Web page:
Welcome SD3DSM (San Diego 3ds Max User Group) Members!
Shorthand meeting notes from 10/2/2008


My name is Chris Grant, I'm the Visualization Artist for HMC Architects in Ontario, CA - my portfolio site is I work a lot with models from SketchUp and Revit. Compressed deadlines mean I have to have an efficient process to help reduce the time it takes to get a rendering from provided 3d base model.

Case study 1 - Clovis Botanical Garden


  • VRay 2d displacement for the grass (applied with the vraydisplacement modifier). Material is a simple vray shader with a diffuse texture of a 3ds max composite map. The base layer is ordinary grass. The second layer is a more interesting 'wild' grass (not so manicured looking) that is overlaid at like 15%. The 3rd layer is a tiled gradient with a bit of noise with its tiling set really low in X and high on Y so you get those lawn mower looking streak. The gradient is using the 'color burn' transfer mode so it overlays nicely on the grass below it. There are actually 2 UVW maps, one at 10'x10' in channel 1 for the ordinary grass and another at 20'x20' in channel 2 for the wild grass / gradient.
  • VRay proxies used for all plants / trees. Proxies are extremely memory efficient - while a single tree may be a quarter million polygons, even after being copied 20 or 30 times its only going to take up memory to load it once. VRay proxies - good stuff.
  • I knew for the final render there would be certain materials likely to need fine tweaking so for those materials I set their material id to a unique number allowing me to create a matte along with the main render for tweaking in photoshop
  • Render elements: multimatte, material id, render id, raw reflection, raw refraction
  • Bit depth: everything rendered to full float openexr files which allows for exposure adjustments in photoshop
  • Sky / car streaks added in Photoshop
  • AO / line pass rendered as well by creating a blank file, then using xrefscene functionality to load in this file, then setting material overrides so everything renders as pure white with either a black line for fine edges (vray toon) or a vray dirt shader to get the ao details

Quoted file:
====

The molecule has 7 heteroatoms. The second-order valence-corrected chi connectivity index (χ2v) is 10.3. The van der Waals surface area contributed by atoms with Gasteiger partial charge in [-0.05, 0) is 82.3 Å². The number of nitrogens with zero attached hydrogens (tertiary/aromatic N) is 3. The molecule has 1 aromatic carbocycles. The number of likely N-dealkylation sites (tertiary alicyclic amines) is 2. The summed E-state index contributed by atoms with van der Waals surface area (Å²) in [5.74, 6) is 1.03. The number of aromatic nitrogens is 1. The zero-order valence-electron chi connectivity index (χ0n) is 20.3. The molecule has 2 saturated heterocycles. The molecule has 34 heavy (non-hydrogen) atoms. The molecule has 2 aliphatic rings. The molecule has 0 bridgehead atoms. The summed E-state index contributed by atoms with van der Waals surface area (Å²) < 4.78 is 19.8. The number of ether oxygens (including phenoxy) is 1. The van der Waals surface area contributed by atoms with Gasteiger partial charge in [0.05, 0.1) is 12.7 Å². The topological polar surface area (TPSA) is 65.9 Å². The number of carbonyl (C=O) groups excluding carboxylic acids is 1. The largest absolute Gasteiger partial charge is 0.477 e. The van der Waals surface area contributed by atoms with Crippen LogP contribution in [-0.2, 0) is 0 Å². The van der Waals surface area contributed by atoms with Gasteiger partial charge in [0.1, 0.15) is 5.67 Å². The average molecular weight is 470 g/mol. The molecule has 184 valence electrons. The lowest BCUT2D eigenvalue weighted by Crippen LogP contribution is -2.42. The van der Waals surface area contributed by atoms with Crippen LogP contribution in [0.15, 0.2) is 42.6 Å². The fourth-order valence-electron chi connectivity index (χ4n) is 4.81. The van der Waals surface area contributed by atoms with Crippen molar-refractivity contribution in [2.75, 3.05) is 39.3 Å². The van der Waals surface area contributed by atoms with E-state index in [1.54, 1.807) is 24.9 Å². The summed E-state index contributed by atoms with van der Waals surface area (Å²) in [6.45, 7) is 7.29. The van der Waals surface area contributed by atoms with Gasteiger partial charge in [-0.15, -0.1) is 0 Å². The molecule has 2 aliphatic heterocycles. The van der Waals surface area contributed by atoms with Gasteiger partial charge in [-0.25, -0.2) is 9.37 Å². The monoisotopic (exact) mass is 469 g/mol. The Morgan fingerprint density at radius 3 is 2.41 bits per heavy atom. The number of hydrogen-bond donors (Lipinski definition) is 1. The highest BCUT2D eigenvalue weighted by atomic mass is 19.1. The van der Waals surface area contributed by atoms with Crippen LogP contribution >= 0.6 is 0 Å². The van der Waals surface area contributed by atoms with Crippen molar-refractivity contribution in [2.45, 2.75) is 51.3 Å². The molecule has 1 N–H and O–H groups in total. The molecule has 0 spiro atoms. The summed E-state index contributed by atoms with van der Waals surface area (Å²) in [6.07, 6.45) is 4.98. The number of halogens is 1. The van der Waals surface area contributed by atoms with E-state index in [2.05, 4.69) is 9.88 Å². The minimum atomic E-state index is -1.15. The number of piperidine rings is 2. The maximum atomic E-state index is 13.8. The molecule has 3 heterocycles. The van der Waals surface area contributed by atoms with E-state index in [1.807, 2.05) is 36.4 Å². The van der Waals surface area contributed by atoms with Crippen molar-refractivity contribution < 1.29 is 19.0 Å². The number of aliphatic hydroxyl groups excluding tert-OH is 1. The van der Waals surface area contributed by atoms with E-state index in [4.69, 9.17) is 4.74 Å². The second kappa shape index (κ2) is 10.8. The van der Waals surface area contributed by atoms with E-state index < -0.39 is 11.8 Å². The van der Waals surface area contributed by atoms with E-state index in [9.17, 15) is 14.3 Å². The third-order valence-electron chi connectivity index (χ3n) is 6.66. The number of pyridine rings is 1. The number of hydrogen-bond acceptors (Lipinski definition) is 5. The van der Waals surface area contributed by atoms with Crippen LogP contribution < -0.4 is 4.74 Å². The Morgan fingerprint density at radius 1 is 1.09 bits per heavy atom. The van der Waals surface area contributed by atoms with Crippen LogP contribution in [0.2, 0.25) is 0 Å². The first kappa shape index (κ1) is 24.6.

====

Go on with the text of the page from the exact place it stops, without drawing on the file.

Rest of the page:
Case study 2 - Elementary School 9

  • revit model has tons of parts
  • google satellite image used for base, along with 3d massed buildings. two layer approach to satellite image, high res image used for surrounding couple hundred feet then another satellite image used for surrounding couple miles.
  • scripts instrumental in eliminating temporary objects that are used to maintain original revit hierarchy. usually I find eliminating those objects cuts down object count to almost 50% - so this file has currently 8,000 objects and previously it had nearly 14,000 objects. the extra objects aren't useful if you're a max user but if you want to use the file-link functionality then you have to keep em. I find its not worth it to keep those helper objects around because it makes the computer too slow.
  • render elements: multimatte, material id, render id, raw reflection, raw refraction
  • everything rendered to full float exr's to maximize ability to adjust in post.
  • AO/line pass rendered separately

Case study 3 - NPR

  • watercolor rendering used VRay for base color layer, then watercolor effect applied in photoshop to "smoosh" the colors
  • psoft liquid+ renderer used to create b/w line pass that looked like the paint was running / clumping
  • vray toon pass used to create fine lines
  • ink n paint pass used to create line pass that appeared to fade out with strokes to simulate a person lessening pressure on the paper
  • in photoshop the basic 4 layers (color + liquid + vray toon + ink n paint) combined to get the look we wanted
  • watercolor brushes in photoshop used to paint out certain areas / vinette ... several available from or specifically
  • watercolor scans found online that show actual splashes of real watercolor overlaid onto photoshop iamagery to give it the look of splashes of color. (will try to find link to these online)